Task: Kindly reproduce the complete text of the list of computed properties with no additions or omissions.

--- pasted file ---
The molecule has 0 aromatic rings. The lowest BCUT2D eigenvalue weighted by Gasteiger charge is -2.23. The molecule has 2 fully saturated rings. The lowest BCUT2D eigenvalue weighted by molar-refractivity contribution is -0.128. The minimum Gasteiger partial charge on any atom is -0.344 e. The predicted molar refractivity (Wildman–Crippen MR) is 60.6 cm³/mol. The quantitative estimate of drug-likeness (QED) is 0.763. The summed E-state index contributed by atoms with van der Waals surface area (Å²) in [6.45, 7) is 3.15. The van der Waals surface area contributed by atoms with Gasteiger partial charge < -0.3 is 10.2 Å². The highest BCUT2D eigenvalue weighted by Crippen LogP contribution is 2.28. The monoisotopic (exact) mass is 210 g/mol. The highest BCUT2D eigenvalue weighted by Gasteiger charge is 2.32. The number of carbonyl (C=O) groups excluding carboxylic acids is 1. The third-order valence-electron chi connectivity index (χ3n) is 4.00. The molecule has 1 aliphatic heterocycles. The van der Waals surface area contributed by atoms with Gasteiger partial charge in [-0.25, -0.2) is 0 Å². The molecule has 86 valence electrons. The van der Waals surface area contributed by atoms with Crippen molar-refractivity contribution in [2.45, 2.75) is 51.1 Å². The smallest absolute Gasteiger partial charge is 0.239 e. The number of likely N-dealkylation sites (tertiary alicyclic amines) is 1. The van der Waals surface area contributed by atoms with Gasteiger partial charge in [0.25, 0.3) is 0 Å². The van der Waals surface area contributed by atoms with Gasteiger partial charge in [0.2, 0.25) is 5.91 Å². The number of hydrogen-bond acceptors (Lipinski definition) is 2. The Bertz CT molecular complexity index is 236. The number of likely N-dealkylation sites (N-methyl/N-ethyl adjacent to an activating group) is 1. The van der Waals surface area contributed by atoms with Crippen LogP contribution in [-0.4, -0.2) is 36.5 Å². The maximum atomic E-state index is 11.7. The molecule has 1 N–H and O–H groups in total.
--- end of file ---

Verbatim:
The molecule has 0 aromatic rings. The lowest BCUT2D eigenvalue weighted by Gasteiger charge is -2.23. The molecule has 2 fully saturated rings. The lowest BCUT2D eigenvalue weighted by molar-refractivity contribution is -0.128. The minimum Gasteiger partial charge on any atom is -0.344 e. The predicted molar refractivity (Wildman–Crippen MR) is 60.6 cm³/mol. The quantitative estimate of drug-likeness (QED) is 0.763. The summed E-state index contributed by atoms with van der Waals surface area (Å²) in [6.45, 7) is 3.15. The van der Waals surface area contributed by atoms with Gasteiger partial charge < -0.3 is 10.2 Å². The highest BCUT2D eigenvalue weighted by Crippen LogP contribution is 2.28. The monoisotopic (exact) mass is 210 g/mol. The highest BCUT2D eigenvalue weighted by Gasteiger charge is 2.32. The number of carbonyl (C=O) groups excluding carboxylic acids is 1. The third-order valence-electron chi connectivity index (χ3n) is 4.00. The molecule has 1 aliphatic heterocycles. The van der Waals surface area contributed by atoms with Gasteiger partial charge in [-0.25, -0.2) is 0 Å². The molecule has 86 valence electrons. The van der Waals surface area contributed by atoms with Crippen molar-refractivity contribution in [2.45, 2.75) is 51.1 Å². The smallest absolute Gasteiger partial charge is 0.239 e. The number of likely N-dealkylation sites (tertiary alicyclic amines) is 1. The van der Waals surface area contributed by atoms with Gasteiger partial charge in [0.25, 0.3) is 0 Å². The van der Waals surface area contributed by atoms with Gasteiger partial charge in [0.2, 0.25) is 5.91 Å². The number of hydrogen-bond acceptors (Lipinski definition) is 2. The Bertz CT molecular complexity index is 236. The number of likely N-dealkylation sites (N-methyl/N-ethyl adjacent to an activating group) is 1. The van der Waals surface area contributed by atoms with Crippen LogP contribution in [-0.4, -0.2) is 36.5 Å². The maximum atomic E-state index is 11.7. The molecule has 1 N–H and O–H groups in total.